I gradually recovered. At the time of my diagnosis, prospects for a restored life were dim (“you’ll spend a lot of time here”), but now, about half of schizophrenics recover when certain factors are present: early treatment, cognitive therapy, permanent housing, supportive relationships, and persistence. It just so happens I was born persistent, very persistent—ask my husband. Whether by accident or by mercy from heaven, all the other markers needed for recovery also fell into place. The most critical factor was marriage to a solid, persevering man who bravely walked down the aisle with me, though he knew that I still hallucinated.

 

A new theory that might open the door to an actual cure for schizophrenia bases its hope on the Neanderthals, who supposedly never suffered mental illness. Theoretically, their big brains had a short time to mature, which shortened the years needed for schizophrenia to develop. As humans evolved, brain development changed and environmental factors had plenty of time to get involved and wreak havoc. Remove the toxic, hectic environmental factors, new experts say, and you might eliminate the cause of mental illness. Live a Stone Age lifestyle.

Neanderthals might have avoided schizophrenia, but I bet they still had a chunk of fear to deal with—from thundering mammoths to sizzling tar pits to hordes of marauders with spears. Fear is inevitable, whenever you’re born, a helpful tool around danger, but disastrous when it takes up residence in your soul. It bullied its way into mine, collateral damage from a mental war.

We have nothing to fear but fear itself. Those words from a man encased in the collateral damage of polio. Terror of fear, he said, “paralyzes needed efforts to convert retreat into advance.” That’s another way of saying fear will keep you permanently stuck at home in your nightie with the curtains closed if you don’t watch out. He was right, but what’s an ex-schizophrenic to do with all that leftover fear?

I have chosen to do many things while I am very afraid. Even though my chest still tightens and I want to turn around and run home, I stand up to the resident bully and walk on by, shaky legs and all. I plan on wearing him out.

Since those crumbling days in Kentucky, I have ended up doing much more than my real or imagined limitations allowed. I’ve held jobs, done volunteer work, led women’s retreats, been a mime, a clown, a mother, and a friend. Recovered, cured, healed, in remission, wrongly diagnosed—put it any way you like—I have learned to factor in my deviations wherever I go.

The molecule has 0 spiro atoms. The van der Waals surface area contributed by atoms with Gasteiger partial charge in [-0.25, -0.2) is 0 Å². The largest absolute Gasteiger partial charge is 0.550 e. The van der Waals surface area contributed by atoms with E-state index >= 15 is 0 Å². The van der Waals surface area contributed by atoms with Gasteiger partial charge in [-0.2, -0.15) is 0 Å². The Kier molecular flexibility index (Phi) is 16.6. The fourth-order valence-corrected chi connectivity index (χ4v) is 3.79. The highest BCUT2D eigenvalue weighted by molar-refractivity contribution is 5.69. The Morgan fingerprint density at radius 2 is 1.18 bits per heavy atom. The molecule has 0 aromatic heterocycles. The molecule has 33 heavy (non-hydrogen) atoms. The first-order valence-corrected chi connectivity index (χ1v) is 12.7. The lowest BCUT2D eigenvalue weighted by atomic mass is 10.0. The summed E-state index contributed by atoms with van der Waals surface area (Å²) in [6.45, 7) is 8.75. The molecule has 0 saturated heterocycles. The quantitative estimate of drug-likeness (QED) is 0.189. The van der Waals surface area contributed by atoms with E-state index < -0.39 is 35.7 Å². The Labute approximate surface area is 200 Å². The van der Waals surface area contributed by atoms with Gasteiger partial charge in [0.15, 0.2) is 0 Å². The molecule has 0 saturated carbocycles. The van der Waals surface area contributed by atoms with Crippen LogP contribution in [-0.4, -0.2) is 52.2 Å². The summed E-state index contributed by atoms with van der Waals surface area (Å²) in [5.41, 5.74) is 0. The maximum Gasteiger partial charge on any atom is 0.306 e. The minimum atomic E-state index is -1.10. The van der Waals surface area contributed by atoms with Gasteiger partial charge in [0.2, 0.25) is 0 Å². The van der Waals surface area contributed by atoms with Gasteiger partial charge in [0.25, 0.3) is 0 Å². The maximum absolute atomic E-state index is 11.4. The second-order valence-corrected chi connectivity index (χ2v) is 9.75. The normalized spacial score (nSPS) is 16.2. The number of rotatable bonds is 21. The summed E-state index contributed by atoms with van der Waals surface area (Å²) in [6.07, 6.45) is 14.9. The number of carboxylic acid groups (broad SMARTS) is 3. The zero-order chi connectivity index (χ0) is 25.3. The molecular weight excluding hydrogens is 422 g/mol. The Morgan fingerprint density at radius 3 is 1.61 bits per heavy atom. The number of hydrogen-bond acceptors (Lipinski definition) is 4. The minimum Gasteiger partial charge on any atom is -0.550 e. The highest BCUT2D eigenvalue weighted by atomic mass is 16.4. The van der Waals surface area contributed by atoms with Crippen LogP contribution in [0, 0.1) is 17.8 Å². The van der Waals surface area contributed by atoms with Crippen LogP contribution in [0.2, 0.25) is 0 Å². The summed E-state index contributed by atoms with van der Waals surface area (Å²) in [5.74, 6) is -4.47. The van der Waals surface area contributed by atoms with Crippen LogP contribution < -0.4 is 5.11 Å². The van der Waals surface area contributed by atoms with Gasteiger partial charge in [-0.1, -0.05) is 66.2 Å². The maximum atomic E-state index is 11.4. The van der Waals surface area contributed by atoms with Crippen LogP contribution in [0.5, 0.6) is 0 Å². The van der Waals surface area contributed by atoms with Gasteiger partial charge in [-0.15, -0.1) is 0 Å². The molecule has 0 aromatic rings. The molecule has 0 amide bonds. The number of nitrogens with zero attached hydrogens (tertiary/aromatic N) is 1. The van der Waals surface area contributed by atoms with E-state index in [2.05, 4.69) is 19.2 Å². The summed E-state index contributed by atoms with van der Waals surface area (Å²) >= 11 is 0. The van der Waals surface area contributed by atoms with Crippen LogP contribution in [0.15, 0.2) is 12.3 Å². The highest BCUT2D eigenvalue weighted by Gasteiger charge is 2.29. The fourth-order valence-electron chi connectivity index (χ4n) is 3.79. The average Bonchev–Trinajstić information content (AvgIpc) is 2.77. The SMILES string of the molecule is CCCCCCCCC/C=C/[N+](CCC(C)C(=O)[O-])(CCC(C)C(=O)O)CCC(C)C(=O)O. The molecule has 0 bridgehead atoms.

Last year, I pushed past fear to fly to Costa Rica and gathered my courage to zip-glide across deep ravines. But, on the same vacation, while I was snorkeling in a rocky cove, I was pulled toward the ocean by a powerful undertow. Choking on water and sinking with exhaustion, I was sure that I was dying. Unlike my imagined fears of an unraveled mind or of tormented children, the fear of actual, conscious death jackhammered any urge to retreat. Grasping outcroppings of stone, I advanced inches at a time, pulling forward with each wave that rolled toward the beach. I clung to the stones as each wave retreated, as its undertow sucked all untethered creatures out to sea.

By a barren shimmering beach, at the heaving change of the tide, my feet finally dug into the shore. The howler monkeys sat silent in the trees as I trudged up the crest back to my car and my family on the other side. I was shaken, for sure, but as I got to the top of the crest, there, far, far from my Florida home, I knew I was in God’s country.

 

Inez Holger tutors high school English and composition and has been nominated for a Pushcart Prize. Excerpted from Bellevue Literary Review (Fall 2010), a journal of humanity and human experience published twice a year by the Department of Medicine at New York University’s Langone Medical Center. blr.med.nyu.edu 

Cover-MA11-thumbnailThis article first appeared in the March-April 2011 issue of Utne Reader.